Doctor of Philosophy (PhD)


Pathobiological Sciences

Document Type



Spotted Fever Group Rickettsia are inoculated into the mammalian host during hematophagous arthropod feeding. Once in the bloodstream and during dissemination, the survival of these pathogens is dependent upon their ability to evade innate host defenses until a proper cellular target is reached. The establishment of a successful infection also relies on the ability of the bacteria to attach and invade target cells, as failure to do so results in destruction of the bacterium. Rickettsia conorii expresses an outer membrane protein, Adr1, which binds the multifunctional human glycoprotein, vitronectin, to promote resistance to complement mediated killing. Homologs of Adr1 are present in all sequenced pathogenic Rickettsia species to date, suggesting that the ability to sequester vitronectin is a conserved attribute for this genus of bacteria. The ultimate goal of my dissertation research was to define the roles of vitronectin acquisition by R. conorii in rickettsial pathogenesis. Herein, I characterize the Adr1/vitronectin interaction, demonstrating that this beneficial protein-protein interaction is a heparin-independent, electrostatic interaction that is mediated by the C-terminal region of human vitronectin. By utilizing site-directed mutagenesis, I was able to identify specific amino acids within the Adr1 protein that form interaction with the multimeric form of vitronectin for protection from complement mediated killing. I subsequently employed exogenous vitronectin to examine the role of vitronectin in adherence and invasion of R. conorii into phagocytic and endothelial cells. Interestingly, the presence of vitronectin increased the ability of the bacteria to invade monocytes but decreased the ability of the bacteria to invade endothelial cells. In summary, my findings demonstrate a dual role for vitronectin acquisition in rickettsial pathogenesis. This knowledge will be useful to specifically target the R. conorii/vitronectin/host cell interaction for the development of potential prophylactic or therapeutic interventions.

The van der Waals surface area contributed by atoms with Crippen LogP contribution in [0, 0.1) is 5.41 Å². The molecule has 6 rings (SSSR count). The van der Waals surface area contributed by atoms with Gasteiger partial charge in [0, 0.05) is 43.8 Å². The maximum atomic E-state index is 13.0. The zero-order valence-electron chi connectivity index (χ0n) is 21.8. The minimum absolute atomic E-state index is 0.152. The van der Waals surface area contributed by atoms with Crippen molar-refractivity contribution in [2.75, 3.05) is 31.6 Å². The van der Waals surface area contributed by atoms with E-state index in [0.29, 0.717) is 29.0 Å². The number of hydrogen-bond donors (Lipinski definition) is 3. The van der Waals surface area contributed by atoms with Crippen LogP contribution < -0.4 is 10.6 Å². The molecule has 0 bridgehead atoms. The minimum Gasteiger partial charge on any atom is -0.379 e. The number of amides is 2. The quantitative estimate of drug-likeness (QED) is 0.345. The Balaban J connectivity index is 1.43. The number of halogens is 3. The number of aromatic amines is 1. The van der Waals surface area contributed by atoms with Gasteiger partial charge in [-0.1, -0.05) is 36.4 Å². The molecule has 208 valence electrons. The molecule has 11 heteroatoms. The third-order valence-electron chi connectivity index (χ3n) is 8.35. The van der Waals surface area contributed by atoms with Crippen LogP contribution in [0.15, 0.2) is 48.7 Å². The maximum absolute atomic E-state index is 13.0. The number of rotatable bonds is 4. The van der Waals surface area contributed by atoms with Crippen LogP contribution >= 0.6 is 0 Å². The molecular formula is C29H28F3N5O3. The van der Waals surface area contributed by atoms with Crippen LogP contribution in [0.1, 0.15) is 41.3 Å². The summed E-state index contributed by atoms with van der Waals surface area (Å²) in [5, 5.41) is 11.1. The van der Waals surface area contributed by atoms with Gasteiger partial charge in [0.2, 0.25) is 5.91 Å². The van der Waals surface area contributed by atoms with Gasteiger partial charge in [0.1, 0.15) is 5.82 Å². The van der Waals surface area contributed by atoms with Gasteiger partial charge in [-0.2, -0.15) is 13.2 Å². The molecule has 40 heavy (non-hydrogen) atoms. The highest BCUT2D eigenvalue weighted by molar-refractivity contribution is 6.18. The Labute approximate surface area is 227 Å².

Committee Chair

Martinez, Juan J.